Editor’s Journal: A nation still at risk
If an unfriendly foreign power had attempted to impose on America the mediocre educational performance that exists today, we might well have viewed it as an act of war. We have, in effect, been committing an act of unthinking, unilateral educational disarmament.
—A Nation At Risk – 1983
The education system in the United States has become one of the most expensive enterprises in the world. Ranking near the top of the list of nations for its level of funding for universal or public education, the U.S. invests billions of dollars into a massive system that has grown to encompass everything from nutrition to exercise to parenting to athletics and, perhaps far behind other aspects of modern education, teaching. The modern classroom has become the laboratory for virtually every educational theory and practice over the last half century.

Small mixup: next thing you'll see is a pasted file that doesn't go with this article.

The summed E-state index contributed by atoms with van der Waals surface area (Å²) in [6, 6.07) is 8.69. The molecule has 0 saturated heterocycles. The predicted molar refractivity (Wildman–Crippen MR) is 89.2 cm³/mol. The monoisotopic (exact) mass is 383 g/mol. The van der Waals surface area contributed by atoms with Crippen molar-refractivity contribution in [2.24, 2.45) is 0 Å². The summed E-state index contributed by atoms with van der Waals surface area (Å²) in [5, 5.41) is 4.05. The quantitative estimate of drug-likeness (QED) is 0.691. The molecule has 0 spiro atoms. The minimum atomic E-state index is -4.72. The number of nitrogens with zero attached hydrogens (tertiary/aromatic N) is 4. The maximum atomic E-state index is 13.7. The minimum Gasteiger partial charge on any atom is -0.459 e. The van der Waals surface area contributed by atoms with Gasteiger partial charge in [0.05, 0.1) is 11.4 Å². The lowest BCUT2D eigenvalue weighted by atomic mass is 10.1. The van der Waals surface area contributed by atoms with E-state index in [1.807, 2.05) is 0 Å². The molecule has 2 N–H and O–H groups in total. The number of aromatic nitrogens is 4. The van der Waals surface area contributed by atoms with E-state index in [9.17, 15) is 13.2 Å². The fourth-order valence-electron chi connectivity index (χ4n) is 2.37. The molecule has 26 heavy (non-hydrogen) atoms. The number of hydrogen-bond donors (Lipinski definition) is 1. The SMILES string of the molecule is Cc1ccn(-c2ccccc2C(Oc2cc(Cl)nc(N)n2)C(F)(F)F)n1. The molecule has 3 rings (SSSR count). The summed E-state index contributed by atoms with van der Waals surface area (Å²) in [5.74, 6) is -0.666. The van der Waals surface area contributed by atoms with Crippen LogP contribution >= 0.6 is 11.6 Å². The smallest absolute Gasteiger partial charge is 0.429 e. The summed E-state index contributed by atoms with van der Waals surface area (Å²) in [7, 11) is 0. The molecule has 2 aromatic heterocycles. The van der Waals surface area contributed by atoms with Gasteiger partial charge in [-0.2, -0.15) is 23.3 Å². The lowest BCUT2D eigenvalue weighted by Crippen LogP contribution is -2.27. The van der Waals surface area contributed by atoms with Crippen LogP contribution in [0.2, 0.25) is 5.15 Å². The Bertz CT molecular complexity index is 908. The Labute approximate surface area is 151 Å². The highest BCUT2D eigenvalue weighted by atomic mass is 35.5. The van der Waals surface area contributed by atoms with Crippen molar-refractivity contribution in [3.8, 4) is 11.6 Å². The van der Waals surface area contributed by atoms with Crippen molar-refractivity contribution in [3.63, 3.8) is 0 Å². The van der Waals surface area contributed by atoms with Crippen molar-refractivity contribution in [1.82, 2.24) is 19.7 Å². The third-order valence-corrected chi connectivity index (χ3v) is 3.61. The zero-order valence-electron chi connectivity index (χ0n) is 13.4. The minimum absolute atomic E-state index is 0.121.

When President Ronald Reagan first called for a thorough study and report on the state of American education in the early 1980s, he formed one of the first national commissions to study American education. The National Commission on Excellence in Education produced what has become one of the most memorable government reports of all time. A Nation At Risk critically linked educational failure to the possibility of national demise. As American students sunk deeper into the quagmire of mediocrity and downright ignorance, the future of the nation was indeed at risk as more social programs would be required to supply essential life needs to the growing number of young Americans who could not read or write. With so little brainpower, America could be destroyed from within.
It was President Bill Clinton who first introduced the Goals 2000: Educate America Act which established a national education goals panel and worked to move all public education toward the accomplishment of eight national goals. By the year 2000, American education was on track to be transformed through participation and coordination at every level of education funding and service —national, state and local. Governors were seen as the leaders of education reform in their state, and they joined with business leaders as blue ribbon commissions were formed to recommend the path forward for students in every school across the nation.